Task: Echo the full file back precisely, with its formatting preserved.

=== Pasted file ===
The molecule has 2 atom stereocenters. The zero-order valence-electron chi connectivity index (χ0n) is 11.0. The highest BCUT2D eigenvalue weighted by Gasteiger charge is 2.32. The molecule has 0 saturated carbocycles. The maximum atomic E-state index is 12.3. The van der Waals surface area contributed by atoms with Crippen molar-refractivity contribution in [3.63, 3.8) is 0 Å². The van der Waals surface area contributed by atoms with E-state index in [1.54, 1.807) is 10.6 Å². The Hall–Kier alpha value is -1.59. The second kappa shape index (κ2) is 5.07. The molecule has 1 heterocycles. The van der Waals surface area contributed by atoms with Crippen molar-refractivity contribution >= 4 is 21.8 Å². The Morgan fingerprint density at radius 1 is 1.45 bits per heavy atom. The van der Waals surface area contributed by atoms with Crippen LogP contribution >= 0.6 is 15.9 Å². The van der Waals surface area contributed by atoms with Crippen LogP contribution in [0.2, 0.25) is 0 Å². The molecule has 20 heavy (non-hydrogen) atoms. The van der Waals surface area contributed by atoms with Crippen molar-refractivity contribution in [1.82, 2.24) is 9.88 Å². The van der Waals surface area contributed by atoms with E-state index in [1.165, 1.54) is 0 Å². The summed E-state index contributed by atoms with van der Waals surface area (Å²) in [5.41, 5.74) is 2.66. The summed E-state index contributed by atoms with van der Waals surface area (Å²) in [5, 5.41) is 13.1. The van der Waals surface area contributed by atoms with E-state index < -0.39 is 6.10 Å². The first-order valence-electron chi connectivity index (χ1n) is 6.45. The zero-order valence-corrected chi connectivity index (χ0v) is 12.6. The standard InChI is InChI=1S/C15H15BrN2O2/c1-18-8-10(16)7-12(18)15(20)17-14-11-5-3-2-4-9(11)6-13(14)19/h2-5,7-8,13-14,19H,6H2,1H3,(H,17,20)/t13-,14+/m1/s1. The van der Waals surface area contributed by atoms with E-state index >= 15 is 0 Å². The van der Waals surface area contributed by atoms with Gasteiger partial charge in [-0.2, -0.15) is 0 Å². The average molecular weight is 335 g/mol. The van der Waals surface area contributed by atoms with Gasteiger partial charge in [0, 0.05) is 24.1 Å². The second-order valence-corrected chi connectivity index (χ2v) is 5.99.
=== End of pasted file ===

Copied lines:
The molecule has 2 atom stereocenters. The zero-order valence-electron chi connectivity index (χ0n) is 11.0. The highest BCUT2D eigenvalue weighted by Gasteiger charge is 2.32. The molecule has 0 saturated carbocycles. The maximum atomic E-state index is 12.3. The van der Waals surface area contributed by atoms with Crippen molar-refractivity contribution in [3.63, 3.8) is 0 Å². The van der Waals surface area contributed by atoms with E-state index in [1.54, 1.807) is 10.6 Å². The Hall–Kier alpha value is -1.59. The second kappa shape index (κ2) is 5.07. The molecule has 1 heterocycles. The van der Waals surface area contributed by atoms with Crippen molar-refractivity contribution >= 4 is 21.8 Å². The Morgan fingerprint density at radius 1 is 1.45 bits per heavy atom. The van der Waals surface area contributed by atoms with Crippen LogP contribution >= 0.6 is 15.9 Å². The van der Waals surface area contributed by atoms with Crippen LogP contribution in [0.2, 0.25) is 0 Å². The molecule has 20 heavy (non-hydrogen) atoms. The van der Waals surface area contributed by atoms with Crippen molar-refractivity contribution in [1.82, 2.24) is 9.88 Å². The van der Waals surface area contributed by atoms with E-state index in [1.165, 1.54) is 0 Å². The summed E-state index contributed by atoms with van der Waals surface area (Å²) in [5.41, 5.74) is 2.66. The summed E-state index contributed by atoms with van der Waals surface area (Å²) in [5, 5.41) is 13.1. The van der Waals surface area contributed by atoms with E-state index < -0.39 is 6.10 Å². The first-order valence-electron chi connectivity index (χ1n) is 6.45. The zero-order valence-corrected chi connectivity index (χ0v) is 12.6. The standard InChI is InChI=1S/C15H15BrN2O2/c1-18-8-10(16)7-12(18)15(20)17-14-11-5-3-2-4-9(11)6-13(14)19/h2-5,7-8,13-14,19H,6H2,1H3,(H,17,20)/t13-,14+/m1/s1. The van der Waals surface area contributed by atoms with E-state index >= 15 is 0 Å². The van der Waals surface area contributed by atoms with Gasteiger partial charge in [-0.2, -0.15) is 0 Å². The average molecular weight is 335 g/mol. The van der Waals surface area contributed by atoms with Gasteiger partial charge in [0, 0.05) is 24.1 Å². The second-order valence-corrected chi connectivity index (χ2v) is 5.99.